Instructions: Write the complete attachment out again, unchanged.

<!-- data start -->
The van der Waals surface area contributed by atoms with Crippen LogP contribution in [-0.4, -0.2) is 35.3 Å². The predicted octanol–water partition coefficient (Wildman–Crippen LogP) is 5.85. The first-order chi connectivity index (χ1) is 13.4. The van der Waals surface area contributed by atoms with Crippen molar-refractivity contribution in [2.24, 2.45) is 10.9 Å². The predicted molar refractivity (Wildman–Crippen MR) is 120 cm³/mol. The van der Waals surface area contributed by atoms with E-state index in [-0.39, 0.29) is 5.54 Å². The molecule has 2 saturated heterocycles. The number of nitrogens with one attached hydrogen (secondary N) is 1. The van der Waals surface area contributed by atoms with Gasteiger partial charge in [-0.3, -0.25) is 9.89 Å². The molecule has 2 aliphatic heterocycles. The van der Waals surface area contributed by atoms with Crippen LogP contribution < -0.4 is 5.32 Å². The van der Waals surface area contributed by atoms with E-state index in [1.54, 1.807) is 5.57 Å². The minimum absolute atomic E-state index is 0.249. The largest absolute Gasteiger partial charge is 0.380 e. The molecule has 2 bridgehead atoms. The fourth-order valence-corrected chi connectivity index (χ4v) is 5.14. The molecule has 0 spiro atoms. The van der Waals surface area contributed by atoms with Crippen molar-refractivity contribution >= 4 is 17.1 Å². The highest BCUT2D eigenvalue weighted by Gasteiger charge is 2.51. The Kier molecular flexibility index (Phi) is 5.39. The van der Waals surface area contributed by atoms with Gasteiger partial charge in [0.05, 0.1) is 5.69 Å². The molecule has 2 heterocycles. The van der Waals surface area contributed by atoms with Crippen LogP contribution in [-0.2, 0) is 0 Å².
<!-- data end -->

The van der Waals surface area contributed by atoms with Crippen LogP contribution in [-0.4, -0.2) is 35.3 Å². The predicted octanol–water partition coefficient (Wildman–Crippen LogP) is 5.85. The first-order chi connectivity index (χ1) is 13.4. The van der Waals surface area contributed by atoms with Crippen molar-refractivity contribution in [2.24, 2.45) is 10.9 Å². The predicted molar refractivity (Wildman–Crippen MR) is 120 cm³/mol. The van der Waals surface area contributed by atoms with E-state index in [-0.39, 0.29) is 5.54 Å². The molecule has 2 saturated heterocycles. The number of nitrogens with one attached hydrogen (secondary N) is 1. The van der Waals surface area contributed by atoms with Gasteiger partial charge in [-0.3, -0.25) is 9.89 Å². The molecule has 2 aliphatic heterocycles. The van der Waals surface area contributed by atoms with Crippen LogP contribution < -0.4 is 5.32 Å². The van der Waals surface area contributed by atoms with E-state index in [1.54, 1.807) is 5.57 Å². The minimum absolute atomic E-state index is 0.249. The largest absolute Gasteiger partial charge is 0.380 e. The molecule has 2 bridgehead atoms. The fourth-order valence-corrected chi connectivity index (χ4v) is 5.14. The molecule has 0 spiro atoms. The van der Waals surface area contributed by atoms with Crippen molar-refractivity contribution >= 4 is 17.1 Å². The highest BCUT2D eigenvalue weighted by Gasteiger charge is 2.51. The Kier molecular flexibility index (Phi) is 5.39. The van der Waals surface area contributed by atoms with Gasteiger partial charge in [0.05, 0.1) is 5.69 Å². The molecule has 2 heterocycles. The van der Waals surface area contributed by atoms with Crippen LogP contribution in [-0.2, 0) is 0 Å².